ECB steps up pressure on Berlusconi
The ECB could stop buying Italian government bonds if it concludes Italy is not adopting promised reforms, says ECB Governing Council Member Yves Mersch.
“If the ECB board reaches the conclusion that the conditions that led it to take a decision no longer exist,” Mersch said, “it is free to change that decision at any moment. We discuss this all the time.” The majority of the bonds bought by the ECB so far are thought to be Italian BTPs.
The comments indicate a lack of confidence in the ability of Italy’s prime minister Silvio Berlusconi to implement the series of reforms he promised to EU leaders last week.
At the G20 meeting in Cannes, Christine Lagarde, managing director of the IMF, said: “The problem that is at stake, and that was clearly identified both by the Italian authorities and by its partners, is a lack of credibility of the measures that were announced.” Berlusconi was forced to accept quarterly visits from IMF supervision teams with immediate effect, widely interpreted as a humiliation for the country.
The ECB threat could be an empty one, however, as Berlusconi has limited ability to influence parliamentary opponents. He has lost much of the control he had over his own coalition partners, and has suffered a number of defections. Such a threat, if carried out, would aggravate Italy’s funding problems, and undermine efforts to prevent contagion from the Greek crisis.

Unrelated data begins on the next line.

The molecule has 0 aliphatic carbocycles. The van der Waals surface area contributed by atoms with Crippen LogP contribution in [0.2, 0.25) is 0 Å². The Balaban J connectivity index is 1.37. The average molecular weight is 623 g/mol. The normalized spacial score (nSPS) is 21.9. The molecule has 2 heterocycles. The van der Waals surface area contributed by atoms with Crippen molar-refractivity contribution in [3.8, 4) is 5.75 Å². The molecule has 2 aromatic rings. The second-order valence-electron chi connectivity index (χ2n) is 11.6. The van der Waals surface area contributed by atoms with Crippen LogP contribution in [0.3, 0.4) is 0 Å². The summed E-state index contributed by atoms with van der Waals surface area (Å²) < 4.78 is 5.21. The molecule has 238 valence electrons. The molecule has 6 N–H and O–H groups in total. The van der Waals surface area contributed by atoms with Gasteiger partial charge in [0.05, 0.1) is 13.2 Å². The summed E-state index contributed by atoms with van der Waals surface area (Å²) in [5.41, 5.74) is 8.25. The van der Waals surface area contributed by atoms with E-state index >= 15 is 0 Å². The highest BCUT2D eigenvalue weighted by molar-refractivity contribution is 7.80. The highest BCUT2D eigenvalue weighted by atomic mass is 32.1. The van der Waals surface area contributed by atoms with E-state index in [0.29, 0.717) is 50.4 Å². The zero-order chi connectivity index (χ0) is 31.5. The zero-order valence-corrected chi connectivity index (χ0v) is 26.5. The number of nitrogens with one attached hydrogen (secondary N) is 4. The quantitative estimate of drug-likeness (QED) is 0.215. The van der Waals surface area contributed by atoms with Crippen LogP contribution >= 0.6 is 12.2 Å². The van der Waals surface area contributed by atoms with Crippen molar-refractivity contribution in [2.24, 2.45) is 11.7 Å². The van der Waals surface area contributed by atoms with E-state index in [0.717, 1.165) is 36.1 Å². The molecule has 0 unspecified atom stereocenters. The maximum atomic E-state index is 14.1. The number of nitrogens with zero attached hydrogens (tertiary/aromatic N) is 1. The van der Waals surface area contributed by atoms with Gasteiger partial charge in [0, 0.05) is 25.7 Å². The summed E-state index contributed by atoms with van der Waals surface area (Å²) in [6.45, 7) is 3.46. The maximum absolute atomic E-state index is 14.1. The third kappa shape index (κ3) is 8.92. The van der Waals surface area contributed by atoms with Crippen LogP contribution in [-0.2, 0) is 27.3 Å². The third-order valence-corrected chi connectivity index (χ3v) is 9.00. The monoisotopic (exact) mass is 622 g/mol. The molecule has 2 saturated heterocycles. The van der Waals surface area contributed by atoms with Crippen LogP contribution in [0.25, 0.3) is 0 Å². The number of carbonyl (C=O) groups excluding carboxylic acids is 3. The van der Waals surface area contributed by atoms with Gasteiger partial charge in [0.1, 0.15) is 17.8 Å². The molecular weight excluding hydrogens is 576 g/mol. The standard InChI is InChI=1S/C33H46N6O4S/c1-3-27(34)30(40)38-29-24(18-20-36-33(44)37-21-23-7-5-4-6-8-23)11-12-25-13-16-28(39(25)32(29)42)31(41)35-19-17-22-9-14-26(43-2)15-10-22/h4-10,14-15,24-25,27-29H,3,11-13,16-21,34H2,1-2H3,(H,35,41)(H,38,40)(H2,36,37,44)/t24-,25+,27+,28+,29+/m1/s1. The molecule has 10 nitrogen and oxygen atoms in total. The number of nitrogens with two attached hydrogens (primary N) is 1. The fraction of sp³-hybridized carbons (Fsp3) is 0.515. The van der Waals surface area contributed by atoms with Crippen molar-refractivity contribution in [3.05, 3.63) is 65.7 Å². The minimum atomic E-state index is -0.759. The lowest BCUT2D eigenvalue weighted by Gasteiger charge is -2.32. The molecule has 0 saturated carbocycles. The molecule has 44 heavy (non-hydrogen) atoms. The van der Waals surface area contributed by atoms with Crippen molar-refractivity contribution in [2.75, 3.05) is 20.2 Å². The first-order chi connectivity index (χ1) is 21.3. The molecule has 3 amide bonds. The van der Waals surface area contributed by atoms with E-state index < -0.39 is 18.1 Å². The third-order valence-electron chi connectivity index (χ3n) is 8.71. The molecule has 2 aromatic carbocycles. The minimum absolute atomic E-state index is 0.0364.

Speculation in the Italian press suggests that Berlusconi stands little chance of surviving as prime minister for much longer. He has already promised to stand down next year, though it is not clear if this is a tactical move ahead of a key vote due to be held in the Chamber of Deputies on Tuesday. The outlook remains unclear, as even if the embattled prime minister is finally removed, there is no consensus in parliament on the way out of the crisis.